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University System Expands Efforts to Meet State’s Shortage of Health-Care Professionals

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Atlanta — July 5, 2005

The University System of Georgia (USG) has stepped up its already significant effort to address Georgia’s shortage of health-care professionals. Today USG officials announced a new $7 million program that will add more than 300 nurses and technologists to the Georgia workforce over the next two years.

The initiative will be administered under the auspices of the USG’s Intellectual Capital Partnership Program (ICAPP®). It is targeted toward non-traditional students who seek a second career in healthcare and current college students who are not currently enrolled in health-care courses or degree program.

Seven University System institutions will collaborate with 22 private health-care providers throughout Georgia on the initiative that begins this fall and concludes in December 2007. State dollars for the two-year program total $2.3 million, with private sector partners contributing more than $4.7 million to the effort.

“Since 2002, the Board of Regents has focused considerable resources on the shortage of health-care professionals,” said University System Chancellor Thomas C. Meredith. “This marks the latest round in our on-going efforts aimed at ensuring that Georgia hospitals and clinics have the people needed to serve local communities with high-quality healthcare.”

The new program uses ICAPP’s® proven model that meets the “just-in-time-needs” of the state’s business community. While a separate effort, the special project is similar to the current ICAPP® Health Professionals Initiative (HPI) that matches private sector health-care providers with University System colleges and universities. In operation for three years, the HPI model provides accelerated education to produce graduates in the fields of nursing, medical technology and pharmacy.

The following University System institutions, programs, and partners have joined forces in this latest ICAPP® project:

  • Augusta State University LPN to RN Bridge Program: The corporate partners for this $906,016 program are Doctor’s Hospital, University Hospital, and St. Joseph Hospital. The program is projected to produce 64 graduates.
  • Coastal Georgia Community College Associate Degree in Nursing Program: The corporate partner for this $575,005 program is Southeast Georgia Health System. The program is projected to produce 36 graduates.
  • Dalton State College Associate Degree in Nursing Program: The corporate partner for this $241,125 program is Hamilton Health Care System, Inc. The program is projected to produce 40 graduates.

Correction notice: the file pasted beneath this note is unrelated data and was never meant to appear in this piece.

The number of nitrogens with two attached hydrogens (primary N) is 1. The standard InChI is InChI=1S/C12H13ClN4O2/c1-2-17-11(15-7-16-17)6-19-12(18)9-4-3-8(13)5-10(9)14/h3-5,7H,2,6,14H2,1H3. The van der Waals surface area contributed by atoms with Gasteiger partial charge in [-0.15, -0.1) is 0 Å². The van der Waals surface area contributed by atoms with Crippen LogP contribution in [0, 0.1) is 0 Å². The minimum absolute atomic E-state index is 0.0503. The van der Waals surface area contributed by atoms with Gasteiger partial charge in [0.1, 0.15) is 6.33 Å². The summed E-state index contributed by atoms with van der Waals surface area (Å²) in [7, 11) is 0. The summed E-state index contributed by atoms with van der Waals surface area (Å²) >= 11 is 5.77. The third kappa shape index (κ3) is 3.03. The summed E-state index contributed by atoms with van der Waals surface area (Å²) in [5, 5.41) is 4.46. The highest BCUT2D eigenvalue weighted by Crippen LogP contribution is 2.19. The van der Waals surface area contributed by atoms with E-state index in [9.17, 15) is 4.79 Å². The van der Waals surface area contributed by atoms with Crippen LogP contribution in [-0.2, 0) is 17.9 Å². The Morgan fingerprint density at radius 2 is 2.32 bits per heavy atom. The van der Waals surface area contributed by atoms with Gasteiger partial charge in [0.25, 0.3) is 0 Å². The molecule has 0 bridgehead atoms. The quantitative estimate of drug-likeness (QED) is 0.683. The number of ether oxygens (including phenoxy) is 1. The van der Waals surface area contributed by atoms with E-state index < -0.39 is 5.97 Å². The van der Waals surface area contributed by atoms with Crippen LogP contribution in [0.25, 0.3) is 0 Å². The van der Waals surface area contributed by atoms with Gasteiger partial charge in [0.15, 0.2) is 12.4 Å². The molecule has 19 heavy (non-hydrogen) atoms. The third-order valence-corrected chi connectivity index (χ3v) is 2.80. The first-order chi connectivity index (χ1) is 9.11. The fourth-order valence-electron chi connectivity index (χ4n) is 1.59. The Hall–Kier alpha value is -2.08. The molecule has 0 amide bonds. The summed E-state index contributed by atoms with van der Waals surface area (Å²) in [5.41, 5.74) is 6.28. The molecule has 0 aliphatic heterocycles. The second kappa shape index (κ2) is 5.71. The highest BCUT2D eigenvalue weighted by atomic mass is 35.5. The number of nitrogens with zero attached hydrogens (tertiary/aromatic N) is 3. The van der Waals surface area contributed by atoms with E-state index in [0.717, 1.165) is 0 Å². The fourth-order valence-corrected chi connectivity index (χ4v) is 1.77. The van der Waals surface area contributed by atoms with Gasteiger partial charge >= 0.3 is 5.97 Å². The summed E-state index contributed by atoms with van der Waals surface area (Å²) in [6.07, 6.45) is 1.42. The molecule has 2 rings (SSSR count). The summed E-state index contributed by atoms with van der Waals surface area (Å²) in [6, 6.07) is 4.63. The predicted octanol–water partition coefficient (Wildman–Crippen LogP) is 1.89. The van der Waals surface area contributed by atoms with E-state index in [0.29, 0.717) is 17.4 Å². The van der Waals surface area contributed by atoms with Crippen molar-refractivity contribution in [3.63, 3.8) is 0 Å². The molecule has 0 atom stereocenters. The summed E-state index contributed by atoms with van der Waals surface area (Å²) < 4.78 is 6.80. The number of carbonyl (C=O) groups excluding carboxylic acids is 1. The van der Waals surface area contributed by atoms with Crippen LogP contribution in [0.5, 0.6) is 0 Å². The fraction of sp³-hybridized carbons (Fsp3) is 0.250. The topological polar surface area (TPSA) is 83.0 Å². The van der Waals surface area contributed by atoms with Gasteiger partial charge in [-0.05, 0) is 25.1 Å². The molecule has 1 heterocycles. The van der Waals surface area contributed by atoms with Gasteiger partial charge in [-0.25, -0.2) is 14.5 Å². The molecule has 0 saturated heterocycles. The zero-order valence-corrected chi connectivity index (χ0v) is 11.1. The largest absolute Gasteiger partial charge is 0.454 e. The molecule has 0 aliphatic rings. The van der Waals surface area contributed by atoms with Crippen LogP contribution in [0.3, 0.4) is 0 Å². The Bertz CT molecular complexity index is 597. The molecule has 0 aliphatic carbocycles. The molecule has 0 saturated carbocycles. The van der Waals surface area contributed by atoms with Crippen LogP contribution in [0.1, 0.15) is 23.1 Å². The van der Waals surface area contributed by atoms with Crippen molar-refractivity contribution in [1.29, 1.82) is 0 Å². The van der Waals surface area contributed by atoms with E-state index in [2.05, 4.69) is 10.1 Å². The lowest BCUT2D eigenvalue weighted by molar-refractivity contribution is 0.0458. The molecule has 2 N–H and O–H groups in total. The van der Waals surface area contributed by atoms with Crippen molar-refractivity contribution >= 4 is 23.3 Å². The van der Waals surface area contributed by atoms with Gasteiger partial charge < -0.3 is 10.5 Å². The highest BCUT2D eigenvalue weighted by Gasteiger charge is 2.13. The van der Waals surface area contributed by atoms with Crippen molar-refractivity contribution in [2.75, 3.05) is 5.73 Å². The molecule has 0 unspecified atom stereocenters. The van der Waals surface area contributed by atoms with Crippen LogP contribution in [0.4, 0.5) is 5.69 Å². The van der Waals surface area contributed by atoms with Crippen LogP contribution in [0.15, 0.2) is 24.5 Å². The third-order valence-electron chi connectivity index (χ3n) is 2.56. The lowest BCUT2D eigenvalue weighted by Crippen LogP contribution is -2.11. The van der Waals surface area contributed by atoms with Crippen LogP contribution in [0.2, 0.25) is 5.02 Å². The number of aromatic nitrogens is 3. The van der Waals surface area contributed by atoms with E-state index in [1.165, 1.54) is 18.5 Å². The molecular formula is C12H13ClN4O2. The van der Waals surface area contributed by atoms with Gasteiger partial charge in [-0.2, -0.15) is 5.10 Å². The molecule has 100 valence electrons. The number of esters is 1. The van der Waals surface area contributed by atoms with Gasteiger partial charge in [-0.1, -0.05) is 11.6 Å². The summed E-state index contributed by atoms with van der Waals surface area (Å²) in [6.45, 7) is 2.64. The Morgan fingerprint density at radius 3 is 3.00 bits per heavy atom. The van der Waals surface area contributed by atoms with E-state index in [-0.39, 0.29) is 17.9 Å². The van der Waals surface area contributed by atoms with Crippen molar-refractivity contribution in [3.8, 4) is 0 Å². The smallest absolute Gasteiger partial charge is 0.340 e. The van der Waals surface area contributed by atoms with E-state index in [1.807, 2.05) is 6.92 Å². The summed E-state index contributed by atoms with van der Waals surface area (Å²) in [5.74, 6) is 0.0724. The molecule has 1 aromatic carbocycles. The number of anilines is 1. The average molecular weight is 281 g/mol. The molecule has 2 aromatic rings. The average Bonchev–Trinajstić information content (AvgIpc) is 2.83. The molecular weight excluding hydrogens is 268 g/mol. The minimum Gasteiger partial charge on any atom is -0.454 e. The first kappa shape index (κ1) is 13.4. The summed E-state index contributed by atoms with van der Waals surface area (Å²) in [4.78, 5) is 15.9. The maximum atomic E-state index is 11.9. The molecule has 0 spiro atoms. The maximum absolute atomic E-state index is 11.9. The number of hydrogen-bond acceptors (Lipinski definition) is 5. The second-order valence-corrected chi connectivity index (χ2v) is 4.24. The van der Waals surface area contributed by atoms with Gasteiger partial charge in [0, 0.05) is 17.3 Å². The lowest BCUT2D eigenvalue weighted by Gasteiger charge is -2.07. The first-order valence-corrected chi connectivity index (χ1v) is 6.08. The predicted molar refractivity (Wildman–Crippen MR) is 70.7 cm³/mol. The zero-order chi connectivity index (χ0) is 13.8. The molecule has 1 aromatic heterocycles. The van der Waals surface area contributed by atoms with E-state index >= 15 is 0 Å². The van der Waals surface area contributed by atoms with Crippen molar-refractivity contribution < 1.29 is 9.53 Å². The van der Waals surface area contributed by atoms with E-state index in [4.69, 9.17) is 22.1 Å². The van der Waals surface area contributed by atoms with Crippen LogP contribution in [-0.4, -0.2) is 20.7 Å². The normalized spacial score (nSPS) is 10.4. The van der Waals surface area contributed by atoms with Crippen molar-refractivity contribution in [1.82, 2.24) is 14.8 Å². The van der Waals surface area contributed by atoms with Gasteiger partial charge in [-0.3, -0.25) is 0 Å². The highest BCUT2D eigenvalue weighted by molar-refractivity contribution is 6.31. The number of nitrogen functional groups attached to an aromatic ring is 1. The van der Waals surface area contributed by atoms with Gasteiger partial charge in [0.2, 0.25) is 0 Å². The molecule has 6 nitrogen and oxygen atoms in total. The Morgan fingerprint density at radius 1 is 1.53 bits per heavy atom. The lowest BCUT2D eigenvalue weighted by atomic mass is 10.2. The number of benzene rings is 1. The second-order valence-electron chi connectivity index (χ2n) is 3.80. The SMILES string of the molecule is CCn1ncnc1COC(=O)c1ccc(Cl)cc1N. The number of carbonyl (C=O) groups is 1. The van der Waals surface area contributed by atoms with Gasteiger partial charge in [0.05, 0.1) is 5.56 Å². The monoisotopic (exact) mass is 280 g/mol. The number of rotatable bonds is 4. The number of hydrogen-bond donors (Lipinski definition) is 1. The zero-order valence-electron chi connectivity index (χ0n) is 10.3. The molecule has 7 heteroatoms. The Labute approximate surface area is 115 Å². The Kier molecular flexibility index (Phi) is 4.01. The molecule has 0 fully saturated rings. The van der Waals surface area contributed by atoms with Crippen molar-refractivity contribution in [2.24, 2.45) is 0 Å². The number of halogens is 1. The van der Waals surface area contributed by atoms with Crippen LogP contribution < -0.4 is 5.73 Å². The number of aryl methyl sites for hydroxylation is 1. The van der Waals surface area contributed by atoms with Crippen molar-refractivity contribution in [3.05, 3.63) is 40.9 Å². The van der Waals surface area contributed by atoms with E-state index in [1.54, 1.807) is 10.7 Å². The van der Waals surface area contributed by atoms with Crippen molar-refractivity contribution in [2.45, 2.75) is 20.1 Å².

• Darton College Paramedic to RN Bridge and Polysomnographic Technologist Programs: The corporate partners for these two programs totaling $1,254,663 in funding are Phoebe Putney Memorial Hospital, Archbold Medical Center, Miller County Hospital, Palmyra Medical Center, Sumter Regional Hospital, DCI, Inc., St. Francis Hospital, Albany Pulmonary and Critical Care, Inc., and Colquitt Regional Medical Center. The program is projected to produce 48 registered nursing graduates and 15 polysomnographic technologists.
  • Georgia Southwestern State University Bachelor to BSN Program: The corporate partners for this $482,238 program are Crisp Regional Hospital, Phoebe Putney Memorial Hospital, Sumter Regional Hospital, and Palmyra Hospital. The program is projected to produce 40 graduates eligible to qualify for RN licensing.
  • Gordon College LPN to RN Bridge Program: The corporate partners for this $3,145,316 program are Spalding Regional Medical Center, Upson Regional Medical Center, Anchor Psychiatric Hospital, and Brightmoor Nursing Center. The program is projected to produce 54 graduates.
  • Valdosta State University Bachelor to BSN Program: The corporate partners for this $384,151 program are South Georgia Medical Center, Smith Northview Hospital, and Archbold Medical Center. The program is projected to produce 36 graduates.

Students attending the polysomnographic courses will earn a certificate. All other graduates will earn either an associate’s degree or a Bachelor of Science in Nursing that qualifies individuals to take the national licensing exam for registered nurses.

Individuals who want to enroll in any of these special programs should contact the Nursing or Allied Health department at the institution offering the program in which they are interested.

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